Specialists see big problems in oil-focused antitrust reform

April 10, 2006
US Senate Judiciary Committee Chairman Arlen Specter (R-Pa.) has circulated antitrust reform proposals directed at US refiners and overseas producers.

US Senate Judiciary Committee Chairman Arlen Specter (R-Pa.) has circulated antitrust reform proposals directed at US refiners and overseas producers.

While he has not introduced an actual bill, he is seeking input on a measure that would expand reviews of proposed mergers, establish a joint federal-state task force to examine oil and gas industry information-sharing, and bring the Organization of Petroleum Exporting Countries under US price-fixing laws.

Three antitrust specialists told Oil & Gas Journal that they generally found a summary of the proposals more political than practical and warned that the provisions could create more problems than they solve if enacted.

“It’s politics as usual,” observed Sean Boland, partner and antitrust cochair at Howrey LLP in Washington, DC. “I don’t see anything in the legislation that’s going to be effective at all. If these proposals are passed, we’ll spend a lot of time looking in the wrong direction to solve a lot of problems.”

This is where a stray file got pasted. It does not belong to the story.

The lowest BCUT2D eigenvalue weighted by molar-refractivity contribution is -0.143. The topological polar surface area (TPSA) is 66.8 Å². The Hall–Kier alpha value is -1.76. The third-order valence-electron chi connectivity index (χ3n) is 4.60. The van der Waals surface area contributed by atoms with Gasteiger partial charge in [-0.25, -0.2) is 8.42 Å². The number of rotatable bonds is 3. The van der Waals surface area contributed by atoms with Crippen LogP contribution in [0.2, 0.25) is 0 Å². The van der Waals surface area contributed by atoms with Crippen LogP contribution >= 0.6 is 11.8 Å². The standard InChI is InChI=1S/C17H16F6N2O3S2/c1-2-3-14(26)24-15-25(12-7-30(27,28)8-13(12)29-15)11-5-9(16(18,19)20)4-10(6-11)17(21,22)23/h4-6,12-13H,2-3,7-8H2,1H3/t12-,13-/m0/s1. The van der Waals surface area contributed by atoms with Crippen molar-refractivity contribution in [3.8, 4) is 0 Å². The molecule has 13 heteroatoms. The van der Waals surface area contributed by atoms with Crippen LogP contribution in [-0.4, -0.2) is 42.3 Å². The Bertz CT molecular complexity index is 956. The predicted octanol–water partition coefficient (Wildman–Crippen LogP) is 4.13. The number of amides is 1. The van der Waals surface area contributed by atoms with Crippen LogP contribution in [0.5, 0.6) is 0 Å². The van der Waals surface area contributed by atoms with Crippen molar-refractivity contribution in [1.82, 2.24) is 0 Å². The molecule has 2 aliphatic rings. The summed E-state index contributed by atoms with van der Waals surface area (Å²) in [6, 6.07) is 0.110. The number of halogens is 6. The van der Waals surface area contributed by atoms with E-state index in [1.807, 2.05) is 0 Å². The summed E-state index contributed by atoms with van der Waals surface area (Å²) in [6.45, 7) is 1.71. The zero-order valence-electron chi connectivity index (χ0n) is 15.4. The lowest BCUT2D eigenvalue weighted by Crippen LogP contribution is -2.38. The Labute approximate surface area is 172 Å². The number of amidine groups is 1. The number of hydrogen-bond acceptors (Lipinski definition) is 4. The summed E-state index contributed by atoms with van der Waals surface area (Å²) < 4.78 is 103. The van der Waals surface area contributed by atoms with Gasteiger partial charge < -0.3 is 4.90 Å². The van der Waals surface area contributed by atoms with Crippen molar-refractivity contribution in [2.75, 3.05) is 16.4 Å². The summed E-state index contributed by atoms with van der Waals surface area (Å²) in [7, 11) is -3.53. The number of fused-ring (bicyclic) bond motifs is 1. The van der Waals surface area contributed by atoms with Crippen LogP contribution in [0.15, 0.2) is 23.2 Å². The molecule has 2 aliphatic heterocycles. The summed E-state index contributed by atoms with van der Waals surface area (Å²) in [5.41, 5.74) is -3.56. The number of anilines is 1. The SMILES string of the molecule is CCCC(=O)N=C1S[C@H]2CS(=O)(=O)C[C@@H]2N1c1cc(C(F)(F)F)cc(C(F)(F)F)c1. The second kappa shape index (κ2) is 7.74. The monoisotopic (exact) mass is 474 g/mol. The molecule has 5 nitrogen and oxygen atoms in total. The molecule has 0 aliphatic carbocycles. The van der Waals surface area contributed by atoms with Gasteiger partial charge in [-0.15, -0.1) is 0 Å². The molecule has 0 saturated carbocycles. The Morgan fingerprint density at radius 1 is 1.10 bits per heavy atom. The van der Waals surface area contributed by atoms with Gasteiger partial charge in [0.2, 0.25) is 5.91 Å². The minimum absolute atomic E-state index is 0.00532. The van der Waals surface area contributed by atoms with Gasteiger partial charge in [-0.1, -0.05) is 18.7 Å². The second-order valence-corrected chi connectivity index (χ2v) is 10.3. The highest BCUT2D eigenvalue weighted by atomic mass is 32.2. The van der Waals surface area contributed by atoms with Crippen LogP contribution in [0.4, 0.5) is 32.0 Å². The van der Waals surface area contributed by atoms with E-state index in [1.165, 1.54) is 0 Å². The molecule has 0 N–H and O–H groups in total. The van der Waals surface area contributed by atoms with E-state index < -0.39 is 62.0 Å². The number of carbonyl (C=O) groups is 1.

Rufus Oliver, a partner in the antitrust section of Baker Botts LLP in Houston, questioned the validity of the idea that apparently is behind Specter’s proposals-that oil industry consolidation has led to higher prices.

“The proposals seem to be designed to make it possible for the government to challenge certain transactions by making a lesser showing of anticompetitive effect than in the current statute. That reflects the current political hoopla that is floating around,” he said.

The specialists saw particular problems in the idea of attacking foreign oil suppliers’ efforts to influence prices by removing them from the sovereign immunity doctrine and making the act of state doctrine inapplicable.